Today, Prime Minister Rudd called the federal election for September 7th, and I thought
that if there was any time to write something off-the-cuff for election, then it was now.
First, a bit of background for anyone who reads this who doesn’t know me that well. If you want to skip this, feel free.
I am a former member of the Australian Democrats, which was a minor political party
that had senators in the federal parliament between 1977 (with Janine Haines filling a casual vacancy due to the retirement of New Liberal Movement Senator Steele Hall) and 2008, when the last democrat senators’ terms expired. I had been a candidate for both federal and state parliament for the Democrats on multiple occasions, a former Victorian Young Australian Democrats convenor, state policy convenor, state political action committee member and state council representative, as well as holding branch and spokesperson position at times,and was a deputy registered officer for the Democrats in Victoria from 2007 until I resigned from the party in 2009.
I also did electoral analysis for the VicDems, and had at times been involved in preference negotiations for the party at a state (2002 and 2006) and federal (2007) level. I resigned from the Democrats in 2009. I took a break from party politics for a bit over a year,and after some soul searching, decided to join the Victorian Greens at the end of 2010 (after the federal election, although I did volunteer to hand out How To Vote Cards in 2010 for them). It’s safe to say I’m on the left of the political spectrum. My political views tend to fit between the Greens and the ALP on most issues, although I’m more radical on drug decriminialisation than both parties, for instance.
I tend to follow the political contest not just in the House of Representatives,
but also in the senate, and I will try to blog a bit more about issues relating to the half-senate election, and to minor parties.
In this election, there are a huge number of political parties registered, and it will be interesting to see how many decide to run for the senate, and register an above the line group. I believe one of the worst distortions of our political process is the use of the Group Voting Ticket, which means that voters forgo their preferential vote, and instead hand it over to political parties. It does reduce informal votes, and makes senate voting easier (particularly in the larger states, where there can be 50 plus candidates on the ballot paper), but it also means that voters can have their preferences elect candidates they would never have actively chosen to support. The worst example of this was when the ALP and the Democrats (parties whose voters largely identify as progressive or moderate) did a deal with the right-wing, fundamentalist party Family First in 2004 which resulted in Steve Fielding being elected for Family First on less than 2% of the vote.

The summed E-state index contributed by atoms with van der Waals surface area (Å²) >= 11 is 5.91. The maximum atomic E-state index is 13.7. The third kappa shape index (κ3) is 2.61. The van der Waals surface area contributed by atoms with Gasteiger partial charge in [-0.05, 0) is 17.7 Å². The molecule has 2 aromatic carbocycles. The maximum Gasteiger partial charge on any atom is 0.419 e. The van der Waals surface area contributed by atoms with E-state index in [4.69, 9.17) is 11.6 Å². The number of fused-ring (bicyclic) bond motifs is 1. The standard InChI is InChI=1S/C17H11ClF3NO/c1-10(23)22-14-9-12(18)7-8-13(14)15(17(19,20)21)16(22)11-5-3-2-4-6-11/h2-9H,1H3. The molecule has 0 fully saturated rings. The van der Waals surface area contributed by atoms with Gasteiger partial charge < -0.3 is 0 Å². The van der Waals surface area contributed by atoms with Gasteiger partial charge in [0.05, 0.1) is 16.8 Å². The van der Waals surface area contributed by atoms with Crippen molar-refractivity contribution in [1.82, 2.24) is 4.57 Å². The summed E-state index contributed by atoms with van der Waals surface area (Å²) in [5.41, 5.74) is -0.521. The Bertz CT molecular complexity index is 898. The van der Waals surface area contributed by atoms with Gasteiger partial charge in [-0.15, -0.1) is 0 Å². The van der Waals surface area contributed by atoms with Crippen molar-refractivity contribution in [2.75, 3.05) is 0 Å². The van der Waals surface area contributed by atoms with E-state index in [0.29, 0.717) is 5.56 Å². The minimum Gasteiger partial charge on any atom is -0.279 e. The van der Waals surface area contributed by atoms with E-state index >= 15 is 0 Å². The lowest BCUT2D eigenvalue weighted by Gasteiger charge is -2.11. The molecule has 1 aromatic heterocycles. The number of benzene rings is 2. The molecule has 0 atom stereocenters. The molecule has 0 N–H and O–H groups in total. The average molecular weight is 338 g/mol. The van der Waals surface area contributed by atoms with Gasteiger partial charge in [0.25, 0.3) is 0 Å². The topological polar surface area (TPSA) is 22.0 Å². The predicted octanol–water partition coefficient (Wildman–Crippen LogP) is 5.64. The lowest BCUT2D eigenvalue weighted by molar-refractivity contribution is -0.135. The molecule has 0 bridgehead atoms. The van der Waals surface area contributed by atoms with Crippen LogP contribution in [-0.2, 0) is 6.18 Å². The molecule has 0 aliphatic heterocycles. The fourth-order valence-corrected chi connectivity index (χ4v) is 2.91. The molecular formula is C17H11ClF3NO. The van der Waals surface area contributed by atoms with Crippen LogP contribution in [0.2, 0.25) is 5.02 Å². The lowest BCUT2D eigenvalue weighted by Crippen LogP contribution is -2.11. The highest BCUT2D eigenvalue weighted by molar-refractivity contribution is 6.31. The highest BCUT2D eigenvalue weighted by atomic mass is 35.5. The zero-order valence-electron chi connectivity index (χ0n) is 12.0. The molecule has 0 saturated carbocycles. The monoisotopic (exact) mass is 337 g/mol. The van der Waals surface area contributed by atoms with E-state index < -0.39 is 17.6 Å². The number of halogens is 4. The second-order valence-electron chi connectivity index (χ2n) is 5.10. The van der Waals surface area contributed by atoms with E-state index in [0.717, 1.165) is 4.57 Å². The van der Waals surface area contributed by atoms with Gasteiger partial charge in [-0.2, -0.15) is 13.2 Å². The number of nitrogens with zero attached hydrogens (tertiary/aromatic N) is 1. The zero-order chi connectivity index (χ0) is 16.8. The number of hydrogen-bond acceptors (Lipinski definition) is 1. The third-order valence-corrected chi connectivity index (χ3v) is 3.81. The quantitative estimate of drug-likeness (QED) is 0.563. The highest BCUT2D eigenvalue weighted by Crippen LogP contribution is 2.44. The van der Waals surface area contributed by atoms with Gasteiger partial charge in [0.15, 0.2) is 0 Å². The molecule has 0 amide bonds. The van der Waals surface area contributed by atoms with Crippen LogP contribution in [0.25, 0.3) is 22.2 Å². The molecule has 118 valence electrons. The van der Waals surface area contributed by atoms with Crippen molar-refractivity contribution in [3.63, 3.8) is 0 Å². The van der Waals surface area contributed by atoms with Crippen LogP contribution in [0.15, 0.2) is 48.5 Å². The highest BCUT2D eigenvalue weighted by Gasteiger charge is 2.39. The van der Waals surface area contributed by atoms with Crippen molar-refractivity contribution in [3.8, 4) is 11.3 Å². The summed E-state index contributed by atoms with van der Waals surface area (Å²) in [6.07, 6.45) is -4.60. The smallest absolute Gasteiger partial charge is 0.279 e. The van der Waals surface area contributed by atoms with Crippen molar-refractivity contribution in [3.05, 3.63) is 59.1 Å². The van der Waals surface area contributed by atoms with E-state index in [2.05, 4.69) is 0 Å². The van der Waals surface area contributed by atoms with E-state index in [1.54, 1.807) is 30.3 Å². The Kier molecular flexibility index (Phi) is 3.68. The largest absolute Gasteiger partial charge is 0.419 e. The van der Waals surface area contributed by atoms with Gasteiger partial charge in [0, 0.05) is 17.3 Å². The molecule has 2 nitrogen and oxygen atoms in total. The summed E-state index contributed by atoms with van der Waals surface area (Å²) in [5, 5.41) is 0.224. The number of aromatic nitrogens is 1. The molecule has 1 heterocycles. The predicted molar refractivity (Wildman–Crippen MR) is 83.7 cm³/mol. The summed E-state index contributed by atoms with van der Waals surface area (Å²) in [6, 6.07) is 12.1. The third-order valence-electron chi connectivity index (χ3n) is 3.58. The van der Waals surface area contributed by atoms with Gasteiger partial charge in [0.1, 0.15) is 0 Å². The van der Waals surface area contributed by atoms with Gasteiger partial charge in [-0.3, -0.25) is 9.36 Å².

Another example of parties directing senate preferences in ways that their voter base would justifiably not expect, was when the ACT Democrats preferenced the Liberal party ahead of both the Greens and the ALP, which went against the Democrats long-standing tradition of preferencing to like-minded independents and parties such as the Greens ahead of a split-ticket between the ALP and the Coalition. The Democrats rarely deviated from this position, and usually it was done on a case-by-case basis in the House of Represenatives. In this case, however, the Democrats vote had shrunk to the point of irrelevancy, so it did not affect the outcome of the election, but it would be understandable that people who still supported the Democrats would have been very upset to learn that their vote ended up going to the Liberal party.
Voters should be concerned about what all political parties will be doing with their Group Voting Ticket, and in particular, in the case of minor parties, what they really stand for, and whether that is consistent with their name and political positioning. For instance, Family First initially positioned themselves as not being very overtly religious, and just a family-friendly party, as opposed to other religious parties such as the Christian Democrats, who are much more upfront about their religious views.
When it comes to the senate contest, the group voting tickets of minor parties and independents, and even the order of the parties on the ballot paper, can have an impact on who ends up getting elected. It’s important to consider your senate vote as carefully as you consider who you want to see win government in the House of Representatives.
As this excellent article by Tim Colebatch states, there are spots in each state where it’s really hard to call who will win, and I think it will remain too hard to call throughout the campaign, although it may be a bit easier to hazard a guess once the ballot order of the parties are known on the senate ballot, and once the group voting ticket preferences are known.